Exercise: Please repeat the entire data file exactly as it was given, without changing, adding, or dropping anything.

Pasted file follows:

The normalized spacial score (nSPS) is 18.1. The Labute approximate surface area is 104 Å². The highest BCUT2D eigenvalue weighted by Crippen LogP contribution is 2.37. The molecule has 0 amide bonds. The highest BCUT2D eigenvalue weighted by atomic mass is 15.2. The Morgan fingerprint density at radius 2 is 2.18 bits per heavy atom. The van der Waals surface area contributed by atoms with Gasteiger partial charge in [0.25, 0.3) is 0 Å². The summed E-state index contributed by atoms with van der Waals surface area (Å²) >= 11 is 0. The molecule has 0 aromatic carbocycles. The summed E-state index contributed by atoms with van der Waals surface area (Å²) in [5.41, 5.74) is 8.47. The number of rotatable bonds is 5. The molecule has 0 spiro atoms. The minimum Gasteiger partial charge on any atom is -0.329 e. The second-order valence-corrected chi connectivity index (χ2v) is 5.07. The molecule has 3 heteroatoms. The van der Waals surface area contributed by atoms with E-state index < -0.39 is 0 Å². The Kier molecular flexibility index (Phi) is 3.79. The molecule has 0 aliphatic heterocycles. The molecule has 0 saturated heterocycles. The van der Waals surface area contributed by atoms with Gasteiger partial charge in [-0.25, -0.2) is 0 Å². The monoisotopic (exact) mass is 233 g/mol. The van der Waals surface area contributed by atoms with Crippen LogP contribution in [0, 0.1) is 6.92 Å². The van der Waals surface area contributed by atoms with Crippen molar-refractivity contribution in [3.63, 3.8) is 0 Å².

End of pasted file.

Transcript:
The normalized spacial score (nSPS) is 18.1. The Labute approximate surface area is 104 Å². The highest BCUT2D eigenvalue weighted by Crippen LogP contribution is 2.37. The molecule has 0 amide bonds. The highest BCUT2D eigenvalue weighted by atomic mass is 15.2. The Morgan fingerprint density at radius 2 is 2.18 bits per heavy atom. The van der Waals surface area contributed by atoms with Gasteiger partial charge in [0.25, 0.3) is 0 Å². The summed E-state index contributed by atoms with van der Waals surface area (Å²) >= 11 is 0. The molecule has 0 aromatic carbocycles. The summed E-state index contributed by atoms with van der Waals surface area (Å²) in [5.41, 5.74) is 8.47. The number of rotatable bonds is 5. The molecule has 0 spiro atoms. The minimum Gasteiger partial charge on any atom is -0.329 e. The second-order valence-corrected chi connectivity index (χ2v) is 5.07. The molecule has 3 heteroatoms. The van der Waals surface area contributed by atoms with E-state index < -0.39 is 0 Å². The Kier molecular flexibility index (Phi) is 3.79. The molecule has 0 aliphatic heterocycles. The molecule has 0 saturated heterocycles. The van der Waals surface area contributed by atoms with Gasteiger partial charge in [-0.25, -0.2) is 0 Å². The monoisotopic (exact) mass is 233 g/mol. The van der Waals surface area contributed by atoms with Crippen LogP contribution in [0, 0.1) is 6.92 Å². The van der Waals surface area contributed by atoms with Crippen molar-refractivity contribution in [3.63, 3.8) is 0 Å².